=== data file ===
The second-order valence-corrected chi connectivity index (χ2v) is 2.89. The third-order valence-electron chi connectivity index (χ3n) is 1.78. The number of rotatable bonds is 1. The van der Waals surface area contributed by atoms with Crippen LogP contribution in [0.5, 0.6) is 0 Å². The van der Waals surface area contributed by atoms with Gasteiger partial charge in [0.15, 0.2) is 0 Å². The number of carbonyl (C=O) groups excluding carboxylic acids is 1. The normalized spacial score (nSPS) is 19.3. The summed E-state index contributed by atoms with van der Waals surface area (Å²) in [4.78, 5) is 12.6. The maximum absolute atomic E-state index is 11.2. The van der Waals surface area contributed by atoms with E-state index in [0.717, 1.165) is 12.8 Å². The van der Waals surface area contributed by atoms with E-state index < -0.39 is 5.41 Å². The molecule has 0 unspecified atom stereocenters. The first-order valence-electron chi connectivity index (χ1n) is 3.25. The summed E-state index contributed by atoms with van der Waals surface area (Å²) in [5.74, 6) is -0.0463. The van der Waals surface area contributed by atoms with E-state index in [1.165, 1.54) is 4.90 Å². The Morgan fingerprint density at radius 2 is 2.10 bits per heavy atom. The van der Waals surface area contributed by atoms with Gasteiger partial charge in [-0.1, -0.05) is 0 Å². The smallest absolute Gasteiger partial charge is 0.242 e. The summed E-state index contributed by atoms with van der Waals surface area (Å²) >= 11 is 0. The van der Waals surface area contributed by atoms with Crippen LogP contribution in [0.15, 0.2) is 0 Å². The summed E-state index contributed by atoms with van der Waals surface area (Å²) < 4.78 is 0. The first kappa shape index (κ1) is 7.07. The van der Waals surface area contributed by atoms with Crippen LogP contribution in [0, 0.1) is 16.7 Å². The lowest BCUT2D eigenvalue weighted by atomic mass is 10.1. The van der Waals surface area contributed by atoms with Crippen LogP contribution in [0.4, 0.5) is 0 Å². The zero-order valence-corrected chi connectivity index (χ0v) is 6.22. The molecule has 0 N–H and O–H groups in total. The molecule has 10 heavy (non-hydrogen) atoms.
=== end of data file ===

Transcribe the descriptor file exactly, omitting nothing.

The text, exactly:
The second-order valence-corrected chi connectivity index (χ2v) is 2.89. The third-order valence-electron chi connectivity index (χ3n) is 1.78. The number of rotatable bonds is 1. The van der Waals surface area contributed by atoms with Crippen LogP contribution in [0.5, 0.6) is 0 Å². The van der Waals surface area contributed by atoms with Gasteiger partial charge in [0.15, 0.2) is 0 Å². The number of carbonyl (C=O) groups excluding carboxylic acids is 1. The normalized spacial score (nSPS) is 19.3. The summed E-state index contributed by atoms with van der Waals surface area (Å²) in [4.78, 5) is 12.6. The maximum absolute atomic E-state index is 11.2. The van der Waals surface area contributed by atoms with E-state index in [0.717, 1.165) is 12.8 Å². The van der Waals surface area contributed by atoms with E-state index < -0.39 is 5.41 Å². The molecule has 0 unspecified atom stereocenters. The first-order valence-electron chi connectivity index (χ1n) is 3.25. The summed E-state index contributed by atoms with van der Waals surface area (Å²) in [5.74, 6) is -0.0463. The van der Waals surface area contributed by atoms with E-state index in [1.165, 1.54) is 4.90 Å². The Morgan fingerprint density at radius 2 is 2.10 bits per heavy atom. The van der Waals surface area contributed by atoms with Gasteiger partial charge in [-0.1, -0.05) is 0 Å². The smallest absolute Gasteiger partial charge is 0.242 e. The summed E-state index contributed by atoms with van der Waals surface area (Å²) >= 11 is 0. The van der Waals surface area contributed by atoms with Crippen LogP contribution in [0.15, 0.2) is 0 Å². The summed E-state index contributed by atoms with van der Waals surface area (Å²) < 4.78 is 0. The first kappa shape index (κ1) is 7.07. The van der Waals surface area contributed by atoms with Crippen LogP contribution in [0, 0.1) is 16.7 Å². The lowest BCUT2D eigenvalue weighted by atomic mass is 10.1. The van der Waals surface area contributed by atoms with Crippen LogP contribution in [0.4, 0.5) is 0 Å². The zero-order valence-corrected chi connectivity index (χ0v) is 6.22. The molecule has 0 N–H and O–H groups in total. The molecule has 10 heavy (non-hydrogen) atoms.